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Wheel for Micro Continuous Rotation FS90R Servo
We're keepin' it wheel with this one!Need a great drive solution for your little robotic friends? This black plastic Micro Continuos...
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For this project you will need:

Before going much further, it's a good idea to make sure our motors and code will work as expected.

For this project we will be using Microsoft MakeCode for Adafruit, a web-based code editor. It provides a block editor, similar to Scratch or, and also a JavaScript editor for more advanced users.

If you haven't used MakeCode before, this guide is a good place to start.

Getting into Bootloader Mode

Your Circuit Playground Express board comes ready to work with CircuitPython. When you connect the board to your computer for the first time, it will appear as a flash (or thumb) drive named CIRCUITPY.


We'd like to make it work with MakeCode, which is done by putting it into "bootloader mode". All that's required to do this is to connect the board to your computer with a micro USB cable and click the small reset button in the center of the board. The available thumb drive should change from CIRCUITPY to CPLAYBOOT. Your code file will be placed on CPLAYBOOT.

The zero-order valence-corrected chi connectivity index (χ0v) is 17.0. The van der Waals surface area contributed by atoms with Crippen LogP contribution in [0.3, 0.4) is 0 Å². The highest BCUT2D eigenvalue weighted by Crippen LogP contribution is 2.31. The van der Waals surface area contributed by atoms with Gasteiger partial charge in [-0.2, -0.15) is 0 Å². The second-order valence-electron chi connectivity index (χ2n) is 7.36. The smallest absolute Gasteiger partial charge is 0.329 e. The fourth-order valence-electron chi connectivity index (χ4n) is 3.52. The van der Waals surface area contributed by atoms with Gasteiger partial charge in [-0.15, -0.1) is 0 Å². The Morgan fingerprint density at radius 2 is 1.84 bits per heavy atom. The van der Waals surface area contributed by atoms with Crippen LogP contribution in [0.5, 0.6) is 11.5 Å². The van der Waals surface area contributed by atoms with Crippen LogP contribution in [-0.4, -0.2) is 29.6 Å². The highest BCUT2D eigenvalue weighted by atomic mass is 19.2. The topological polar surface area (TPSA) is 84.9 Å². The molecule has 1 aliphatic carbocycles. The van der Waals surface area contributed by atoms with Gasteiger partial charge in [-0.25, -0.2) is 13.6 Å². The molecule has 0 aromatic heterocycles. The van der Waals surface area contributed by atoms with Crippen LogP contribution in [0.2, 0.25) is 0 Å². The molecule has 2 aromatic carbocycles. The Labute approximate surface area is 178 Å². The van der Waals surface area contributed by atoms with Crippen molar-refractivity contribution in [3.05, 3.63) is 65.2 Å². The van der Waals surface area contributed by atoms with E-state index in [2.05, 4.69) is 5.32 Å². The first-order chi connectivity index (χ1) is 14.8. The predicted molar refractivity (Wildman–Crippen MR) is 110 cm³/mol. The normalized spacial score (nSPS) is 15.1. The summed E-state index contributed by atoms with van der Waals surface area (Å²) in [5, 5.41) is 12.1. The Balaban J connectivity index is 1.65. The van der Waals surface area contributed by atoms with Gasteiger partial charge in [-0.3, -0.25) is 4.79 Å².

The Code

Click this link or enter the portal below to interact with and change the code used in this project.

How to upload code

To upload code, connect you Circuit Playground Express to your computer using the micro USB cable, click the Download button in the above portal to download the .uf2 file to your computer, and drag 'n drop it onto the CPLAYBOOT drive. 

The drive will automatically eject itself. (Your computer may give you a "failed to eject drive correctly" error, you can ignore this.)

Occam's Code

The code for this project is as simple as it gets, and that's ok! All we need is a start and stop function for the servo motor, so we can start and stop firing ping pong balls when we want. 

If you'd like to make changes, such as increasing or decreasing the rate at which balls are launched, you can change the value in the servo write pin A1 block from 180 to something smaller, like 120, and the motor will turn slower, thus launching balls at a slower rate.

Test the Circuit

Once your code is uploaded to Circuit Playground Express, connect the motors (one at a time is easiest to manage), and test that they both respond as expected.